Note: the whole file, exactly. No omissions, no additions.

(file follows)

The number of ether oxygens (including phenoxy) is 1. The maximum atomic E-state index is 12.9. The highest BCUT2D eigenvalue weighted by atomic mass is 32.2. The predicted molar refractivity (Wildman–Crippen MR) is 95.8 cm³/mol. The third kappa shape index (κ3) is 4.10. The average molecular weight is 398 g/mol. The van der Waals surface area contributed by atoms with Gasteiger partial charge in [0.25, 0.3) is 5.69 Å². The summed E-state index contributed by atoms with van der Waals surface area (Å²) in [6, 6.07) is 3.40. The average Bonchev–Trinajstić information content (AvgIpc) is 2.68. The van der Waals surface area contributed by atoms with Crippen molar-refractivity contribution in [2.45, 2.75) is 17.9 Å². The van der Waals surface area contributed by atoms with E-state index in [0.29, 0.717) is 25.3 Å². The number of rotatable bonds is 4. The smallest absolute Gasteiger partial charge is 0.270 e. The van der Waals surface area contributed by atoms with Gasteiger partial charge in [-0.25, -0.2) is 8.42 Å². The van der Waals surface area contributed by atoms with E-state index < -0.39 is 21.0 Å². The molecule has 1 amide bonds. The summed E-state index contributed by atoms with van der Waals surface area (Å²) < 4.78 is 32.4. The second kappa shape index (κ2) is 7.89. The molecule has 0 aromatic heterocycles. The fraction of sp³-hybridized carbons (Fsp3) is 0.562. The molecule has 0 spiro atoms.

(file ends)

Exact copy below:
The number of ether oxygens (including phenoxy) is 1. The maximum atomic E-state index is 12.9. The highest BCUT2D eigenvalue weighted by atomic mass is 32.2. The predicted molar refractivity (Wildman–Crippen MR) is 95.8 cm³/mol. The third kappa shape index (κ3) is 4.10. The average molecular weight is 398 g/mol. The van der Waals surface area contributed by atoms with Gasteiger partial charge in [0.25, 0.3) is 5.69 Å². The summed E-state index contributed by atoms with van der Waals surface area (Å²) in [6, 6.07) is 3.40. The average Bonchev–Trinajstić information content (AvgIpc) is 2.68. The van der Waals surface area contributed by atoms with Crippen molar-refractivity contribution in [2.45, 2.75) is 17.9 Å². The van der Waals surface area contributed by atoms with E-state index in [0.29, 0.717) is 25.3 Å². The number of rotatable bonds is 4. The smallest absolute Gasteiger partial charge is 0.270 e. The van der Waals surface area contributed by atoms with Gasteiger partial charge in [-0.25, -0.2) is 8.42 Å². The van der Waals surface area contributed by atoms with E-state index < -0.39 is 21.0 Å². The molecule has 1 amide bonds. The summed E-state index contributed by atoms with van der Waals surface area (Å²) < 4.78 is 32.4. The second kappa shape index (κ2) is 7.89. The molecule has 0 aromatic heterocycles. The fraction of sp³-hybridized carbons (Fsp3) is 0.562. The molecule has 0 spiro atoms.